Milling said: "People recognise this area has not had a strong voice before. Our representatives up there have been making the case for investment in that area."
On whether this election was more about Boris Johnson's popularity rather than the actual candidate, she said: "He's popular but he's also delivered on those manifesto commitments in 2019. We made the promise in the general election we would get Brexit done, and that's very much what we did last year.
"We're recruiting more police officers, more money for the NHS and education so they see that we are actually delivering."
The contest was triggered in March following the resignation of MP Mike Hill who is facing an employment tribunal relating to sexual harassment and victimisation allegations, claims which he denies.
Hill had held the seat since 2017 with Labour grandee Peter Mandelson serving as the MP from 1992 to 2004. The seat had been in Labour control since 1974.
Labour support in Hartlepool had fallen significantly at the 2019 general election compared to 2017, with Hill's majority slashed by more than a half to just 3,500.
The victory will come as a major boost to Boris Johnson who had made several visits to the seat during the course of the campaign, with Labour leader Sir Keir Starmer also making a series of campaign stops.
It is the latest so-called ‘red wall’ seat to fall to the Conservatives after Johnson’s party made significant inroads among Labour voters in the north of England in the 2019 general election.
Mortimer, a relatively unknown district councillor on Hambleton council in North Yorkshire, was buoyed by a series of campaign visits by high-profile Conservative figures, including Tees Valley Mayor Ben Houchen who is also standing for re-election.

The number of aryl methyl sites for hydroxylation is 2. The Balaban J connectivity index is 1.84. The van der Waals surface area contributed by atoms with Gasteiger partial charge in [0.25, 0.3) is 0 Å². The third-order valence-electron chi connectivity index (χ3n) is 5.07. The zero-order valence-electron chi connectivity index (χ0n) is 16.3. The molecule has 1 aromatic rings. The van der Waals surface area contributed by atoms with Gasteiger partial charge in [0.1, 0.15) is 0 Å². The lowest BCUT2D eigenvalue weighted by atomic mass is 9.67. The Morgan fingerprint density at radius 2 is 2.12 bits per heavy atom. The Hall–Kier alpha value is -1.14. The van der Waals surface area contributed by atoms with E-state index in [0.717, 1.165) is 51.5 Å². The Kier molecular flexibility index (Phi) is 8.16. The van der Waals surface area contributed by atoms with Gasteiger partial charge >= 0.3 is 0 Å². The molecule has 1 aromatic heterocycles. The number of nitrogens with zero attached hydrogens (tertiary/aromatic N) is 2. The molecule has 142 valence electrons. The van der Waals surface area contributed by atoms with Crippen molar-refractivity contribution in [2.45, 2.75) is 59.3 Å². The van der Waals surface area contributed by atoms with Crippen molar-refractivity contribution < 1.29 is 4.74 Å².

Her Labour opponent, Dr Paul Williams, who was a vocal opponent of Brexit, had faced a challenge to persuade voters in the northern seat which had voted by almost 70 per cent to leave the EU – one of the staunchest Brexit supporting Labour-held seats in the country.
Williams had also faced criticism earlier in the campaign when he was forced to apologise for an historic tweet in which he used the vulgar term "Milf" to describe female Conservative MPs.
He said his comments were "inappropriate and I am sorry for using such language".
"They were from a decade ago, which doesn't diminish the fact that they were wrong, but I want to reassure people that I wouldn't dream of making comments like this now."
Speaking ahead of the result, the Prime Minister had said the seat would be a "massive, massive challenge" for his party to win.
"This is the stamping ground of Peter Mandelson," he said. "It's very important for everyone to be aware of the deep psephological reality, it's a massive massive challenge, it would be quite an extraordinary thing in my view if that were to happen."
Meanwhile, Starmer had said his party had a "mountain to climb" to recover from the 2019 election defeat.
"We lost very badly in December 2019, and my job is to rebuild trust, and confidence and reconnection with the Labour Party, and that's what I'm doing,” he said during the campaign.
"That will take time, of course it will take time."